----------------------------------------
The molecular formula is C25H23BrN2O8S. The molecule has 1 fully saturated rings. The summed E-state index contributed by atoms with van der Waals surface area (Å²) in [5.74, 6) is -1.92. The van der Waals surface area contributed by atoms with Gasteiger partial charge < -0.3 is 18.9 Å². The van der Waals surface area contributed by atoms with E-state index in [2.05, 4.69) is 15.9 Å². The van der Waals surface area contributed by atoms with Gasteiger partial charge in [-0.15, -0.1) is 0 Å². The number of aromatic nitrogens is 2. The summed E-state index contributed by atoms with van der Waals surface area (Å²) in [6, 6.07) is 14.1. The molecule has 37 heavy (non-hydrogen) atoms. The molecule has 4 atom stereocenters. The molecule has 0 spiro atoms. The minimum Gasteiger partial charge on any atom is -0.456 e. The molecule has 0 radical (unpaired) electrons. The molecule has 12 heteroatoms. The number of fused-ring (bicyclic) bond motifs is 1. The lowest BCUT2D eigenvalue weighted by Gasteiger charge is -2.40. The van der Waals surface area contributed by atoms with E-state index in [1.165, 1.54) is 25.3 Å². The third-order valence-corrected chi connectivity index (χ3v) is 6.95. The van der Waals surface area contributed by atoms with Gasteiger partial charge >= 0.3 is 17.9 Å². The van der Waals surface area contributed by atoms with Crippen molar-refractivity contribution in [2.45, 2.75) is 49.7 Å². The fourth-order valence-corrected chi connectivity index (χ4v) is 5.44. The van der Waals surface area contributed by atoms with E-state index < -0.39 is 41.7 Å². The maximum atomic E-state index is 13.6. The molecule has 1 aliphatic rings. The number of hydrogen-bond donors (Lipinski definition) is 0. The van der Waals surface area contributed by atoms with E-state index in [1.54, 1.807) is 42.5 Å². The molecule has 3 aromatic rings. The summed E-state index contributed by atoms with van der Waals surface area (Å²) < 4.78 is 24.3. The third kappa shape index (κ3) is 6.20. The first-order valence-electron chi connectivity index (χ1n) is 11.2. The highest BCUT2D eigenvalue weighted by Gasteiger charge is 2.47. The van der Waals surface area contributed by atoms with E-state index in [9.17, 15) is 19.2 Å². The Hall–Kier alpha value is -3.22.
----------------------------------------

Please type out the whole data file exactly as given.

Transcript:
The molecular formula is C25H23BrN2O8S. The molecule has 1 fully saturated rings. The summed E-state index contributed by atoms with van der Waals surface area (Å²) in [5.74, 6) is -1.92. The van der Waals surface area contributed by atoms with Gasteiger partial charge < -0.3 is 18.9 Å². The van der Waals surface area contributed by atoms with E-state index in [2.05, 4.69) is 15.9 Å². The van der Waals surface area contributed by atoms with Gasteiger partial charge in [-0.15, -0.1) is 0 Å². The number of aromatic nitrogens is 2. The summed E-state index contributed by atoms with van der Waals surface area (Å²) in [6, 6.07) is 14.1. The molecule has 37 heavy (non-hydrogen) atoms. The molecule has 4 atom stereocenters. The molecule has 0 spiro atoms. The minimum Gasteiger partial charge on any atom is -0.456 e. The molecule has 0 radical (unpaired) electrons. The molecule has 12 heteroatoms. The number of fused-ring (bicyclic) bond motifs is 1. The lowest BCUT2D eigenvalue weighted by Gasteiger charge is -2.40. The van der Waals surface area contributed by atoms with E-state index in [1.165, 1.54) is 25.3 Å². The third-order valence-corrected chi connectivity index (χ3v) is 6.95. The van der Waals surface area contributed by atoms with Gasteiger partial charge >= 0.3 is 17.9 Å². The van der Waals surface area contributed by atoms with Crippen molar-refractivity contribution in [2.45, 2.75) is 49.7 Å². The fourth-order valence-corrected chi connectivity index (χ4v) is 5.44. The van der Waals surface area contributed by atoms with E-state index < -0.39 is 41.7 Å². The maximum atomic E-state index is 13.6. The molecule has 1 aliphatic rings. The number of hydrogen-bond donors (Lipinski definition) is 0. The van der Waals surface area contributed by atoms with E-state index in [1.54, 1.807) is 42.5 Å². The molecule has 3 aromatic rings. The summed E-state index contributed by atoms with van der Waals surface area (Å²) < 4.78 is 24.3. The third kappa shape index (κ3) is 6.20. The first-order valence-electron chi connectivity index (χ1n) is 11.2. The highest BCUT2D eigenvalue weighted by Gasteiger charge is 2.47. The van der Waals surface area contributed by atoms with E-state index in [9.17, 15) is 19.2 Å². The Hall–Kier alpha value is -3.22.